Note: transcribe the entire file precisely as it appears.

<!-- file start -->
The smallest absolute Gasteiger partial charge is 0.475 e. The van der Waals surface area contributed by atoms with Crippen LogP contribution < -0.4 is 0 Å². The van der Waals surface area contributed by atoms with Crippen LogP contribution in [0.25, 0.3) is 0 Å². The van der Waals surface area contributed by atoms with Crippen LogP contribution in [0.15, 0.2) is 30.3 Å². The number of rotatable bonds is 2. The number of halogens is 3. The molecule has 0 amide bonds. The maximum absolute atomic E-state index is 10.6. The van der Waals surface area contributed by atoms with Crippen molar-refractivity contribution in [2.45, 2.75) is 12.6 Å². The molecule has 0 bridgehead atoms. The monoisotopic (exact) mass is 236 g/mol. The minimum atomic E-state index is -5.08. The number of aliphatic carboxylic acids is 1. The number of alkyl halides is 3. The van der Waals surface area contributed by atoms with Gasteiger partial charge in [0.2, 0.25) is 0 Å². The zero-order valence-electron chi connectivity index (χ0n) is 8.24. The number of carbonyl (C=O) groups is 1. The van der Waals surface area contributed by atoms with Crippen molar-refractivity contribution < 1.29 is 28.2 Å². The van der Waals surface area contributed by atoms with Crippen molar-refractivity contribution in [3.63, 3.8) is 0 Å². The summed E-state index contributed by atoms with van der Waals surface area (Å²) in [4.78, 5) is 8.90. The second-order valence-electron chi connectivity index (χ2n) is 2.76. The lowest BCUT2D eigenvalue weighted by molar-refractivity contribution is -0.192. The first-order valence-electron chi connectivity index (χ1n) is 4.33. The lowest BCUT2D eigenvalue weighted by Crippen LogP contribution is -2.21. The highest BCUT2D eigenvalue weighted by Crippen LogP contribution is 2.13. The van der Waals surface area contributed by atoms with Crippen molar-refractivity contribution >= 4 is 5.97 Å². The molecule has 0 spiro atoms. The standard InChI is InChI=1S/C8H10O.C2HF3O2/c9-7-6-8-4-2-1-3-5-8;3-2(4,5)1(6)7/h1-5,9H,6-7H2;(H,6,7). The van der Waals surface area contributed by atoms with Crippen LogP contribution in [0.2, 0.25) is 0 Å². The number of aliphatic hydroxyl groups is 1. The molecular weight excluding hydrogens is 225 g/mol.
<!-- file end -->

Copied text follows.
The smallest absolute Gasteiger partial charge is 0.475 e. The van der Waals surface area contributed by atoms with Crippen LogP contribution < -0.4 is 0 Å². The van der Waals surface area contributed by atoms with Crippen LogP contribution in [0.25, 0.3) is 0 Å². The van der Waals surface area contributed by atoms with Crippen LogP contribution in [0.15, 0.2) is 30.3 Å². The number of rotatable bonds is 2. The number of halogens is 3. The molecule has 0 amide bonds. The maximum absolute atomic E-state index is 10.6. The van der Waals surface area contributed by atoms with Crippen molar-refractivity contribution in [2.45, 2.75) is 12.6 Å². The molecule has 0 bridgehead atoms. The monoisotopic (exact) mass is 236 g/mol. The minimum atomic E-state index is -5.08. The number of aliphatic carboxylic acids is 1. The number of alkyl halides is 3. The van der Waals surface area contributed by atoms with Gasteiger partial charge in [0.2, 0.25) is 0 Å². The zero-order valence-electron chi connectivity index (χ0n) is 8.24. The number of carbonyl (C=O) groups is 1. The van der Waals surface area contributed by atoms with Crippen molar-refractivity contribution < 1.29 is 28.2 Å². The van der Waals surface area contributed by atoms with Crippen molar-refractivity contribution in [3.63, 3.8) is 0 Å². The summed E-state index contributed by atoms with van der Waals surface area (Å²) in [4.78, 5) is 8.90. The second-order valence-electron chi connectivity index (χ2n) is 2.76. The lowest BCUT2D eigenvalue weighted by molar-refractivity contribution is -0.192. The first-order valence-electron chi connectivity index (χ1n) is 4.33. The lowest BCUT2D eigenvalue weighted by Crippen LogP contribution is -2.21. The highest BCUT2D eigenvalue weighted by Crippen LogP contribution is 2.13. The van der Waals surface area contributed by atoms with Crippen molar-refractivity contribution >= 4 is 5.97 Å². The molecule has 0 spiro atoms. The standard InChI is InChI=1S/C8H10O.C2HF3O2/c9-7-6-8-4-2-1-3-5-8;3-2(4,5)1(6)7/h1-5,9H,6-7H2;(H,6,7). The van der Waals surface area contributed by atoms with Crippen LogP contribution in [0.2, 0.25) is 0 Å². The number of aliphatic hydroxyl groups is 1. The molecular weight excluding hydrogens is 225 g/mol.